Know Your Limit


I drove down the highway last week and I made the mistake of hanging out on the fast lane. Very quickly I noticed this posh Audi tailing my car. The driver was in a hurry to get to his destination and didn't need me wasting his time that day. I humbly maneuvered my old clunker out of that lane to the right and watched him zoom past me like someone who had things to do, places to be and people to see. I knew my car's limits. My brain was fully engaged regarding how far my car could go regardless of how hard I pressed down on the accelerator. Do you know your limits? Can you tell when you are approaching it? All things have limits - cars, planes, appliances, bikes, sofas - you name it. All you need to do is read the manual. We humans however, don't come with a label, a manual or a warning, nevertheless we have limitations physically, emotionally, mentally and most importantly chronologically. Regardless of what we think, we all have expiration dates. 

Not knowing and understanding our limits is never a sign of strength. All this does is keeps us ignorant regarding when to say yes and when it is appropriate to say no. It puts us at risk of constantly crossing the line and burning out. I went over my limit last month and my body completely shut down on me. I saw it coming and I decided to ignore it and to keep pressing on. Needless to say, it created a truckload of problems for me personally and professionally. We are often gifted enough to do many things, but no one is blessed with the power to do everything. It's important to know your limits and to respect them. I often hear people say - "Push beyond your limits, exceed them and never accept them." My advice is always the same - "Honor your limitations and be brave enough to admit it to yourself that it's time to take a step back." So, how do we explore our limits? The only way we know our limits is when we push ourselves towards them. And when we get there, to accept them. Going beyond our limit should only happen once. Once we have learnt that valuable lesson, we are wise to be mindful of it moving forward. This is especially important for those who see themselves as driven.

Albert Einstein said, "The difference between genius and stupidity is that genius has it limits." Facing reality regarding the tiredness of the body, spirit and soul is critical to success. Taking the time necessary to recharge our batteries is critical to accomplishing the tasks set before us. Being kind to oneself means acknowledging when we are at the end of our rope and need some time to ourselves to regroup. It is important to know activity does not always translate to progress. Alfred Montapert tells us: "Do not confuse motion and progress. A rocking horse keeps moving but does not make any progress." The fact that we insist on defying our limits and pushing beyond them with ongoing activity does not mean that we are making any significant headway. Sometimes, just unplugging and allowing the brain to rest and reset allows us to resume our work with fresh eyes.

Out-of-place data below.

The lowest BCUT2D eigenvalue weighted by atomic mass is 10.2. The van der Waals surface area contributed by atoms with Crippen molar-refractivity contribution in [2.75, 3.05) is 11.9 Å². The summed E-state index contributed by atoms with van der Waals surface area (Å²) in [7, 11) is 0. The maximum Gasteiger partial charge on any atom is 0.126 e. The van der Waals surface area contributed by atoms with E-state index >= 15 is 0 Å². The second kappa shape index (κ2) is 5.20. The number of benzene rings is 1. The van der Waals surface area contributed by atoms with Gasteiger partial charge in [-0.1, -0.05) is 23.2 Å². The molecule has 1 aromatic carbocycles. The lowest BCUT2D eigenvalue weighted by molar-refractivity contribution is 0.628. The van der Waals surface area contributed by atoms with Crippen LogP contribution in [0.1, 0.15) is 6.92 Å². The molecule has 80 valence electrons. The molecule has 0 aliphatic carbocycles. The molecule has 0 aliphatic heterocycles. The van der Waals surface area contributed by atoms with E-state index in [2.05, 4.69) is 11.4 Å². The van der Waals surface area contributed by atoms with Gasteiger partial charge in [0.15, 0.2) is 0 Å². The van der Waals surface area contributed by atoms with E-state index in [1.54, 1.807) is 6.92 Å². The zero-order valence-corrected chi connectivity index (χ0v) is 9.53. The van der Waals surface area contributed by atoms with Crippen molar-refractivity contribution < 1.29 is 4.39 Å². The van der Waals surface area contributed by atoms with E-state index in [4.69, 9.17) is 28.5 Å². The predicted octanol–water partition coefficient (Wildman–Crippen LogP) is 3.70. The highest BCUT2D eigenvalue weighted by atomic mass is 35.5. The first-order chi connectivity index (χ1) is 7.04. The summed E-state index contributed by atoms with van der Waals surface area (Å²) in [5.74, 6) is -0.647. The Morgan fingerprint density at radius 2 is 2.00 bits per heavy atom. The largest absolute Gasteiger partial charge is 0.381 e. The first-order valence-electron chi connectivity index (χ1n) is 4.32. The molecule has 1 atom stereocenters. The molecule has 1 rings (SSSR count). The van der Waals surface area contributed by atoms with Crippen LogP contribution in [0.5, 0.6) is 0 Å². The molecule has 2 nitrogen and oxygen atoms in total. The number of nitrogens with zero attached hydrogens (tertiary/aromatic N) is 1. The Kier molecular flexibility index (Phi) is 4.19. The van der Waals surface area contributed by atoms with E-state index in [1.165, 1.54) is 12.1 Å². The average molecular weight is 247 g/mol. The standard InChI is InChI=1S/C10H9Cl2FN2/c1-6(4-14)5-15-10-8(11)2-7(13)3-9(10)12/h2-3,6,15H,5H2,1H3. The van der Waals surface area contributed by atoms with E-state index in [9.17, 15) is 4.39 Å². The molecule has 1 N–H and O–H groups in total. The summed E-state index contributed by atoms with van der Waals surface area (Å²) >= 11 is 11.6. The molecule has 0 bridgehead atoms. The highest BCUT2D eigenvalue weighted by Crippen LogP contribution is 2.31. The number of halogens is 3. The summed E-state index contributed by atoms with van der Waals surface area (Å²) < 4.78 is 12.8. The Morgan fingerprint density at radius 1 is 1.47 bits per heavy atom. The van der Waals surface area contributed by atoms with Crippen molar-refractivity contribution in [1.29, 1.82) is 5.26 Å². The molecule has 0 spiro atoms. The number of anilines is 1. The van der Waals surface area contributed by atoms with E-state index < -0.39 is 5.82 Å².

How do we respond when we have reach our limit and others are none the wiser? First and foremost, we should never be afraid to stop - to raise our hand and say, "I think I need to take a step back for a day or two." That is what vacation and sick days are for. Never taking a vacation or a sick day is nothing to be proud of. It may actually indicate a lack of balance. Secondly, saying no when necessary is also paramount. We are never called to meet the needs of everyone. We cannot be the solution to everyone's problems. We all know the old adage that says: "It's not what you say, it's how you say it." It is key to master the art of saying no in a way that does not threaten the atmosphere of tranquility. Many of us have an issue with saying no for a variety of reasons but learning this art helps to maintain boundaries and keeps us focused on our own priorities. Thirdly, integrity is everything. Knowing what we are each capable of and making sure that our aspirations are realistic is major. Setting goals in a way that allows time for rest and recuperation makes our goals more attainable. 

When we work with and in tandem with rather than against our physical, emotional and mental limitations, we do better and accomplish more. Having limits is not a disadvantage. It is what makes us human. 

No comments:

Post a Comment